In April 1975, the U.S. government evacuated nearly three thousand displaced Vietnamese children just before the fall of Saigon. Chaotic from start to finish, Operation Babylift gripped the American public and was often presented as a great humanitarian effort. Now, thirty-five years after the war ended, Dana Sachs examines the rescue more carefully, revealing how a single public-policy gesture irrevocably altered thousands of lives, not always for the better.With sensitivity and balance, Sachs presents multiple perspectives: foreign adoption volunteers trying to "save" children; birth mothers making the wrenching decision to relinquish them; adoptive families waiting anxiously to adopt them; and the children themselves, struggling to understand. In particular, the book follows one such child, Anh Hansen, who left Vietnam through Operation Babylift and, decades later, returned to meet her birth mother. Through Anhs story, and those of many others,The Life We Were Givenwill inspire impassioned discussion on the human cost of war, international adoption and aid efforts, and U.S. involvement in Vietnam.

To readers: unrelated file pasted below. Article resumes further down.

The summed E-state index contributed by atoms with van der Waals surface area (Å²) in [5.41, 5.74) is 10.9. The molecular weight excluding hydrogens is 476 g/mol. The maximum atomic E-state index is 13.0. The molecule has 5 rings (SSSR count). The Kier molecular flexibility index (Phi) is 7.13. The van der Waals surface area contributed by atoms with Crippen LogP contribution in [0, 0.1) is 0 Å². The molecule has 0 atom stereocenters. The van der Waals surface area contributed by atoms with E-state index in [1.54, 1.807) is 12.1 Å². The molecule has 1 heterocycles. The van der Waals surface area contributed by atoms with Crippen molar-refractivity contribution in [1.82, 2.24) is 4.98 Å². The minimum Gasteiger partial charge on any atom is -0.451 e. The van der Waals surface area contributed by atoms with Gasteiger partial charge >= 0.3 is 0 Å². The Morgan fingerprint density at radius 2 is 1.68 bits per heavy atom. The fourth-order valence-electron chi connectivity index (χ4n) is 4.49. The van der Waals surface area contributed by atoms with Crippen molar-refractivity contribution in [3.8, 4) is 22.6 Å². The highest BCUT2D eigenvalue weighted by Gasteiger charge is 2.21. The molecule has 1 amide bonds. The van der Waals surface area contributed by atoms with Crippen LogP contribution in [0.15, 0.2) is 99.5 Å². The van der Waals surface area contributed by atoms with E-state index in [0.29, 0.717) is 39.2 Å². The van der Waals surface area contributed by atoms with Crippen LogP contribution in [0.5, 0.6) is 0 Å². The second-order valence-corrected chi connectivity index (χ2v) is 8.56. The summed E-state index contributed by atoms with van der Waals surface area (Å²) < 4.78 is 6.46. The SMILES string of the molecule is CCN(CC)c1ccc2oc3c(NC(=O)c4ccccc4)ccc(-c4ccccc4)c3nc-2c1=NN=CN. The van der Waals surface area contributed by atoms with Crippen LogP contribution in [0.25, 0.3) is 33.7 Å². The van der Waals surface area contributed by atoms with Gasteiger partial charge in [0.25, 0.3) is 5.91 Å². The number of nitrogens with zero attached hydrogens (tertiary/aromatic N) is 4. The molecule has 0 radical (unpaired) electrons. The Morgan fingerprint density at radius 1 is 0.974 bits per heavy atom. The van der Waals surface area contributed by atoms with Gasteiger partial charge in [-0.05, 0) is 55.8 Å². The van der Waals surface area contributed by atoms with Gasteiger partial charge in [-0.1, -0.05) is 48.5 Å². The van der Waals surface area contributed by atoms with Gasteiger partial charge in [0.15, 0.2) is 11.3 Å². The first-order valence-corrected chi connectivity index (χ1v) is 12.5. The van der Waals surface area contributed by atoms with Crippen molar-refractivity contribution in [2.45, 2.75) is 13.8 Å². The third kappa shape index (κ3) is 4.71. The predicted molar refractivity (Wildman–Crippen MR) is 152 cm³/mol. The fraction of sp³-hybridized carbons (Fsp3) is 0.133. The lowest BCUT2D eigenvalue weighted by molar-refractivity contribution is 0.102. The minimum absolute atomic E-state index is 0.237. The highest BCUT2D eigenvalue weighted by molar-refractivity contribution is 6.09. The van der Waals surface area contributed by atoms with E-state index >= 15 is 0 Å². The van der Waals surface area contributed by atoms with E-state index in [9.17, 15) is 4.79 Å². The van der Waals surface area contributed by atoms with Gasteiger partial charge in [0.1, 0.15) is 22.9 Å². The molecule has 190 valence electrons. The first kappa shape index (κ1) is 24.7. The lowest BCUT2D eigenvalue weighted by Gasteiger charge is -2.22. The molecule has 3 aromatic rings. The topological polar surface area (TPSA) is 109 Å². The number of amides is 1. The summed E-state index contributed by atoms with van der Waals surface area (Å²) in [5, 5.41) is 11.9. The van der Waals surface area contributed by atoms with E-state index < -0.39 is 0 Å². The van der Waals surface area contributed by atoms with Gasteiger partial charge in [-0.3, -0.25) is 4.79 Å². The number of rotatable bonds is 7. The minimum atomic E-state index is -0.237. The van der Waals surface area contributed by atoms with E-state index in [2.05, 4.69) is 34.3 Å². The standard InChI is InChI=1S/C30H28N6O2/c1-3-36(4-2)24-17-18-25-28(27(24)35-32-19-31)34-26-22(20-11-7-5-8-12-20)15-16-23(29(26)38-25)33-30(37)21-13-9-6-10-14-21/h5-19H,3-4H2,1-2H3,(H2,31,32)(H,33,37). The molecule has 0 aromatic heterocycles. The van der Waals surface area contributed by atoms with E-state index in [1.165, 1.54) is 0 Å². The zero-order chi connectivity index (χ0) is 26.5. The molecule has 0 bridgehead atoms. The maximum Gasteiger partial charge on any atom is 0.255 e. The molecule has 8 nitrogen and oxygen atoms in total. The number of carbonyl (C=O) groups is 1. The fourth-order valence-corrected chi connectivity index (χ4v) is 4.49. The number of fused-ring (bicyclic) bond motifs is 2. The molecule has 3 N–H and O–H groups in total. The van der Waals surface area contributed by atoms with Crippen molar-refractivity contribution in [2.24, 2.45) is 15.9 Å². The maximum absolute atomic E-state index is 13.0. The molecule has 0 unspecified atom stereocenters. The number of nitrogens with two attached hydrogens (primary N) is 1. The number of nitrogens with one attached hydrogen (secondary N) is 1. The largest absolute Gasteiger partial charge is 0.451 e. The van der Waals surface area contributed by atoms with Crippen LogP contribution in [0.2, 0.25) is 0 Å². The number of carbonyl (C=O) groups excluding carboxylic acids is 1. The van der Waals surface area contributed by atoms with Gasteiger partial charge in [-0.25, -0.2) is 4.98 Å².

||Beacon Pr, 4/10